ES:

Does teaching at Brock have an impact on the amount of writing you get to do? Why did you want to become a teacher of Canadian Literature?

GB:

Brock is a phenomenal place to be right now. There are great creative writers on staff and many open-minded professors who help make the space creatively challenging and interesting. The students have been phenomenal — some of them are truly hungry to learn about what it means to be a writer now. They organize literary readings, they have started a Brock Writers Club to workshop new poems and stories regularly, they publish an anthology every year and former students who live in the city have just started a new poetry magazine. It is hard not to be inspired by so much creative energy, especially for experimental writing. I suppose I wanted to become a teacher of Canadian literature to help kids here, in this country, connect to the imaginative freedom and challenge of the writing world. Does my job at Brock impact the amount of writing I do? It improves the quality of the writing I do. I couldn’t ask any more of any job.


Gregory Betts is a poet, editor and professor at Brock University in St. Catharines, Ontario. He is the author of four books of poetry and the editor of three books of experimental Canadian writing. He received the 2010 Jean-Michel Lacroix Award for the best essay on a Canadian subject by the International Journal of Canadian Studies and his book The Others Raisd in Me was a shortlisted finalist for the 2010 ReLit Award. He recently completed a history of early Canadian avant-gardism that is now forthcoming by the University of Toronto Press.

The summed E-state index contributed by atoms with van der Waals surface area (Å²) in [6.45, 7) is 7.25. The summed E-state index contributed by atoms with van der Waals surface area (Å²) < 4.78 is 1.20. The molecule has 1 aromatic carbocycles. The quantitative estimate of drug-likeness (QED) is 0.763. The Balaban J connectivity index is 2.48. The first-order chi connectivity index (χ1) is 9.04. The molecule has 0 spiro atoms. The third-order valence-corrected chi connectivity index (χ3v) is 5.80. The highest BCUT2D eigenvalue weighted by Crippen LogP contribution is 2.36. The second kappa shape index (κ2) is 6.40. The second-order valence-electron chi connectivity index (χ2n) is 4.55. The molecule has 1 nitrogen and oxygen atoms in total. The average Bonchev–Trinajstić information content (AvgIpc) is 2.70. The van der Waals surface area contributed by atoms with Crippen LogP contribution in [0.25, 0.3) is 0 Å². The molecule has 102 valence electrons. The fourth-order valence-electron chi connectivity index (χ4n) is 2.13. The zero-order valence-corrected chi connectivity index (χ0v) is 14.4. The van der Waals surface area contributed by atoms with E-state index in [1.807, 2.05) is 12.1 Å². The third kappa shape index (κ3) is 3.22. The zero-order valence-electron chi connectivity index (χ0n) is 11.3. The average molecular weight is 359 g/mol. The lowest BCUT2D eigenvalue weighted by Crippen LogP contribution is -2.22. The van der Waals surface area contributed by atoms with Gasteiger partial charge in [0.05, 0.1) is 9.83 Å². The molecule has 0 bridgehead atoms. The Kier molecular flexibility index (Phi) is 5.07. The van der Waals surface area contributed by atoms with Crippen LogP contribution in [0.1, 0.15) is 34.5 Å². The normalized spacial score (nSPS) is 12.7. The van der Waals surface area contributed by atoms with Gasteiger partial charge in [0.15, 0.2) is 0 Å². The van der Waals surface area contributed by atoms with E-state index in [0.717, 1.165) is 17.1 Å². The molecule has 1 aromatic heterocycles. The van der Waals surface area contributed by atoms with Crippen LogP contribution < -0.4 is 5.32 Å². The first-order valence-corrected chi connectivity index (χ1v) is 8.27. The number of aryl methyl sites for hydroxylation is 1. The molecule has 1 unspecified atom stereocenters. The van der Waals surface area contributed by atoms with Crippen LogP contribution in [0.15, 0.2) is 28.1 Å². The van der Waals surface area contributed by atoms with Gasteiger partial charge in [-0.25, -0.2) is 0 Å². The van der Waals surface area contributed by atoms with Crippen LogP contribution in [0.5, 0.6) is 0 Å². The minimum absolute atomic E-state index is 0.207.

Emily Saunders is a ray of sunshine. She has yet to be published, but she has books and books of poetry ready to inspire the world. Although they're not really her style, Emily can write quite the essay. She thoroughly enjoys music, singing and laughing. Her favorite band is Radiohead and they influence her, especially in her writing. Her future involves happiness.

The views expressed in the Writer-in-Residence blogs are those held by the authors and do not necessarily reflect the views of Open Book: Toronto.

Related item from our archives

The Great Canadian Writer's Craft

Each year, students from Malvern Collegiate Institute's Writer’s Craft class interview Canadian poets as part of a class project. The students study Canadian poetry under the collaborative tutelage of teacher John Ouzas and poet a.rawlings. We are delighted to feature the interviews on Open Book.

Go to The Great Canadian Writer's Craft’s Author Page